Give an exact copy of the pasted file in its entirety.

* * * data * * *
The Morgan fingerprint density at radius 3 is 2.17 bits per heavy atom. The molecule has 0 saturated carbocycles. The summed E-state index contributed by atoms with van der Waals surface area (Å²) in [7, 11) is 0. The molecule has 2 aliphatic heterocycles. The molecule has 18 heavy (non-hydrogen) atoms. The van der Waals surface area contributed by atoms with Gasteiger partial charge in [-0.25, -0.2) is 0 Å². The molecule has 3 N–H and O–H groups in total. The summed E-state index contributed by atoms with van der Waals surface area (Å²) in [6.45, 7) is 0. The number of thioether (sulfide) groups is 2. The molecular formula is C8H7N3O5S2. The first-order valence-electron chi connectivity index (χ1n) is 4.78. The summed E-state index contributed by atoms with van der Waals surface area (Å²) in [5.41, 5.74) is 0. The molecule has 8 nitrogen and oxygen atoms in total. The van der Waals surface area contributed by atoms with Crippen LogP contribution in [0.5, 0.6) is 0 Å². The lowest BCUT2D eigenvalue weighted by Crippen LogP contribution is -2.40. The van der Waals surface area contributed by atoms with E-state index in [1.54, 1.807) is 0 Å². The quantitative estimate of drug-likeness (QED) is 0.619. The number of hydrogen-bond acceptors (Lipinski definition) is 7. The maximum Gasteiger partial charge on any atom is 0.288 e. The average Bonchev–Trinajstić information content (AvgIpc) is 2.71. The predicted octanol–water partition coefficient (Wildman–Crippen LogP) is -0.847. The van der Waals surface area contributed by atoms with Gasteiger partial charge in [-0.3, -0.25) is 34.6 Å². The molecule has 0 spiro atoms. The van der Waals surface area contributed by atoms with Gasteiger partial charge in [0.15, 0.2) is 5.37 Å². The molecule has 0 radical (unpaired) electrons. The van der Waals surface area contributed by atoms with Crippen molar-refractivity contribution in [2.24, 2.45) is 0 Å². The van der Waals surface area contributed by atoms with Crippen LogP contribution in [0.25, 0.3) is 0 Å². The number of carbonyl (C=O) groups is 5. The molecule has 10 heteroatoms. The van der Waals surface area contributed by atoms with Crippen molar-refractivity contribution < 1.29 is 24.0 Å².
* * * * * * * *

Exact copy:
The Morgan fingerprint density at radius 3 is 2.17 bits per heavy atom. The molecule has 0 saturated carbocycles. The summed E-state index contributed by atoms with van der Waals surface area (Å²) in [7, 11) is 0. The molecule has 2 aliphatic heterocycles. The molecule has 18 heavy (non-hydrogen) atoms. The van der Waals surface area contributed by atoms with Gasteiger partial charge in [-0.25, -0.2) is 0 Å². The molecule has 3 N–H and O–H groups in total. The summed E-state index contributed by atoms with van der Waals surface area (Å²) in [6.45, 7) is 0. The number of thioether (sulfide) groups is 2. The molecular formula is C8H7N3O5S2. The first-order valence-electron chi connectivity index (χ1n) is 4.78. The summed E-state index contributed by atoms with van der Waals surface area (Å²) in [5.41, 5.74) is 0. The molecule has 8 nitrogen and oxygen atoms in total. The van der Waals surface area contributed by atoms with Crippen LogP contribution in [0.5, 0.6) is 0 Å². The lowest BCUT2D eigenvalue weighted by Crippen LogP contribution is -2.40. The van der Waals surface area contributed by atoms with E-state index in [1.54, 1.807) is 0 Å². The quantitative estimate of drug-likeness (QED) is 0.619. The number of hydrogen-bond acceptors (Lipinski definition) is 7. The maximum Gasteiger partial charge on any atom is 0.288 e. The average Bonchev–Trinajstić information content (AvgIpc) is 2.71. The predicted octanol–water partition coefficient (Wildman–Crippen LogP) is -0.847. The van der Waals surface area contributed by atoms with Gasteiger partial charge in [-0.3, -0.25) is 34.6 Å². The molecule has 0 spiro atoms. The van der Waals surface area contributed by atoms with Gasteiger partial charge in [0.15, 0.2) is 5.37 Å². The molecule has 0 radical (unpaired) electrons. The van der Waals surface area contributed by atoms with Crippen molar-refractivity contribution in [2.24, 2.45) is 0 Å². The van der Waals surface area contributed by atoms with Crippen LogP contribution in [0.25, 0.3) is 0 Å². The number of carbonyl (C=O) groups is 5. The molecule has 10 heteroatoms. The van der Waals surface area contributed by atoms with Crippen molar-refractivity contribution < 1.29 is 24.0 Å².